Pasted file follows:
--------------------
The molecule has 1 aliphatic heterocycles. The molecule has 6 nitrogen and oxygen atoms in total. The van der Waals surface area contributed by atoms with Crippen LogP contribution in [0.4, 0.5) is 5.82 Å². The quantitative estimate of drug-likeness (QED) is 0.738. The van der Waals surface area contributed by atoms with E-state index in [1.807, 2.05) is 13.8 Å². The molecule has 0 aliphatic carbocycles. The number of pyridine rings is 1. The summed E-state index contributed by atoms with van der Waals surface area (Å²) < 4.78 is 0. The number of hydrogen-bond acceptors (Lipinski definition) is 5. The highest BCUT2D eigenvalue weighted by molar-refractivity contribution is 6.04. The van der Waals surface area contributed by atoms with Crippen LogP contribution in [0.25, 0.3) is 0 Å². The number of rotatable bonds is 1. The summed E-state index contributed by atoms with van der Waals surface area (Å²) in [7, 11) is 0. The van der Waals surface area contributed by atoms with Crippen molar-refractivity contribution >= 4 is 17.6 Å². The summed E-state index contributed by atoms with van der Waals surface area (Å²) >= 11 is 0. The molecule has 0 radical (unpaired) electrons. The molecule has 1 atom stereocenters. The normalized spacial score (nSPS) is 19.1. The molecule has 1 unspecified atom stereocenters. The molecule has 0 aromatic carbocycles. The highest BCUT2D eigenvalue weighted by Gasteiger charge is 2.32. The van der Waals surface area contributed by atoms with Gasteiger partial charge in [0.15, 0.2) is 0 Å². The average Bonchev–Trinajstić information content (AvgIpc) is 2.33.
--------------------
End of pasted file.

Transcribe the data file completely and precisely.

The molecule has 1 aliphatic heterocycles. The molecule has 6 nitrogen and oxygen atoms in total. The van der Waals surface area contributed by atoms with Crippen LogP contribution in [0.4, 0.5) is 5.82 Å². The quantitative estimate of drug-likeness (QED) is 0.738. The van der Waals surface area contributed by atoms with E-state index in [1.807, 2.05) is 13.8 Å². The molecule has 0 aliphatic carbocycles. The number of pyridine rings is 1. The summed E-state index contributed by atoms with van der Waals surface area (Å²) < 4.78 is 0. The number of hydrogen-bond acceptors (Lipinski definition) is 5. The highest BCUT2D eigenvalue weighted by molar-refractivity contribution is 6.04. The van der Waals surface area contributed by atoms with Crippen LogP contribution in [0.25, 0.3) is 0 Å². The number of rotatable bonds is 1. The summed E-state index contributed by atoms with van der Waals surface area (Å²) in [7, 11) is 0. The van der Waals surface area contributed by atoms with Crippen molar-refractivity contribution >= 4 is 17.6 Å². The summed E-state index contributed by atoms with van der Waals surface area (Å²) >= 11 is 0. The molecule has 0 radical (unpaired) electrons. The molecule has 1 atom stereocenters. The normalized spacial score (nSPS) is 19.1. The molecule has 1 unspecified atom stereocenters. The molecule has 0 aromatic carbocycles. The highest BCUT2D eigenvalue weighted by Gasteiger charge is 2.32. The van der Waals surface area contributed by atoms with Gasteiger partial charge in [0.15, 0.2) is 0 Å². The average Bonchev–Trinajstić information content (AvgIpc) is 2.33.